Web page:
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Lesson Three:
Overview of Mandated Reporter Laws in California, including Protections Afforded Mandated Reporters


California Law regarding Mandated Reporting
Who are Mandated Reporters
General Guidelines for Reporting
Confidentiality and Protections for Mandated Reporters
Consequences of Not Reporting

Objectives: After completing this module, the mandated reporters will be able to…

Summarize his or her obligations as a mandated reporter
Identify other professionals who are mandated reporters
Describe the general guidelines and procedures for reporting
Describe confidentiality and other protections for mandated reporters
Describe the consequences of not reporting a suspected case

What Does the Child Abuse and Neglect Reporting Law Require?
The Child Abuse Reporting Law (California Penal Code section 11166) requires certain professionals and lay persons, who have a special working relationship or contact with children, to report known or suspected abuse to the proper authorities. The following is an excerpt from the law:

“…Any child care custodian, health practitioner, employee of a child protective agency, child visitation monitor, firefighter, animal control officer or humane society officer who has knowledge of or observes a child, in his or her professional capacity or within the scope of his or her employment, whom he or she knows or reasonably suspects has been the victim of child abuse, shall report the known or suspected instance of child abuse to a child protective agency immediately or as soon as practically possible by telephone and shall prepare and send a written report thereof within 36 hours of receiving the information concerning the incident.”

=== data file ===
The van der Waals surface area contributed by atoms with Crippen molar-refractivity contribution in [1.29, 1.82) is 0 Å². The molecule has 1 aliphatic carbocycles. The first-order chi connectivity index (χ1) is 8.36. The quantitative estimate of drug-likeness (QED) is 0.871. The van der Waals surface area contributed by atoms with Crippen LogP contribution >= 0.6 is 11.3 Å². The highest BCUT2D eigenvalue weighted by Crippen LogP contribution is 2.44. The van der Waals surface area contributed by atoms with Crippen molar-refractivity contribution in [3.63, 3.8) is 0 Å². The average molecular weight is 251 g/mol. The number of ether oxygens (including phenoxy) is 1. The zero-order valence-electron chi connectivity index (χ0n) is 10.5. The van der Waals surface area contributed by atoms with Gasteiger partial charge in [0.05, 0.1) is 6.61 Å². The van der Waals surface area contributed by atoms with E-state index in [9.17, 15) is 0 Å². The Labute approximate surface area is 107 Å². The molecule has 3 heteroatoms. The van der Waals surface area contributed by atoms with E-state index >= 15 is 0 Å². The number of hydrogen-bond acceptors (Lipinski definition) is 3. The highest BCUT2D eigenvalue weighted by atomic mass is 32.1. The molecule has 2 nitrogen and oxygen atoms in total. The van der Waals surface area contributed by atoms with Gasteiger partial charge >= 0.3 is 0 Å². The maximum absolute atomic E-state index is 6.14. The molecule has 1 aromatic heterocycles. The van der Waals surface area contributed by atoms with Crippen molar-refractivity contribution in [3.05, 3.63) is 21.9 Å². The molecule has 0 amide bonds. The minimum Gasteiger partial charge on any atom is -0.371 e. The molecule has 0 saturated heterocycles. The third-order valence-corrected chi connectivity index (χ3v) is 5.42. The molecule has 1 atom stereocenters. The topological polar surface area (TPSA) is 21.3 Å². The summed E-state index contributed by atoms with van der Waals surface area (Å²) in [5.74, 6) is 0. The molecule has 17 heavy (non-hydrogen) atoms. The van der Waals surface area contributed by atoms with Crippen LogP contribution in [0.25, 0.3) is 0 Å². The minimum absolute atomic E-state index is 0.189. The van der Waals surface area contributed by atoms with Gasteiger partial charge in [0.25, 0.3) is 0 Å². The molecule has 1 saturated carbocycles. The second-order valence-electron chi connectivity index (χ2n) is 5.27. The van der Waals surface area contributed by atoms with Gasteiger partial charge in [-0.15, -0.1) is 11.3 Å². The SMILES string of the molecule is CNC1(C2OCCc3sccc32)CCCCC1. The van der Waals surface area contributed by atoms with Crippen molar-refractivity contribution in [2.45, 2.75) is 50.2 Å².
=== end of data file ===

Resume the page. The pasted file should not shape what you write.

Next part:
“…For the purpose of this article, “reasonable suspicion” means that it is objectively reasonable for a person to entertain a suspicion, based upon facts that could cause a reasonable person in a like position, drawing when appropriate on his or her training and experience, to suspect child abuse.”

California Penal Code section 11166 requires the following professionals to report suspected child abuse:
• Child care custodians
• Health practitioners
• Employees of a child protective agency
• Child visitation monitors
• Firefighters
• Animal control officers
• Humane Society officers
• Commercial film and photographic print processors
• Clergy

For purposes of the reporting law, educators and other school employees typically fall into the categories of childcare custodian and health care practitioners. (For further clarification of each category, see Appendix 3.)

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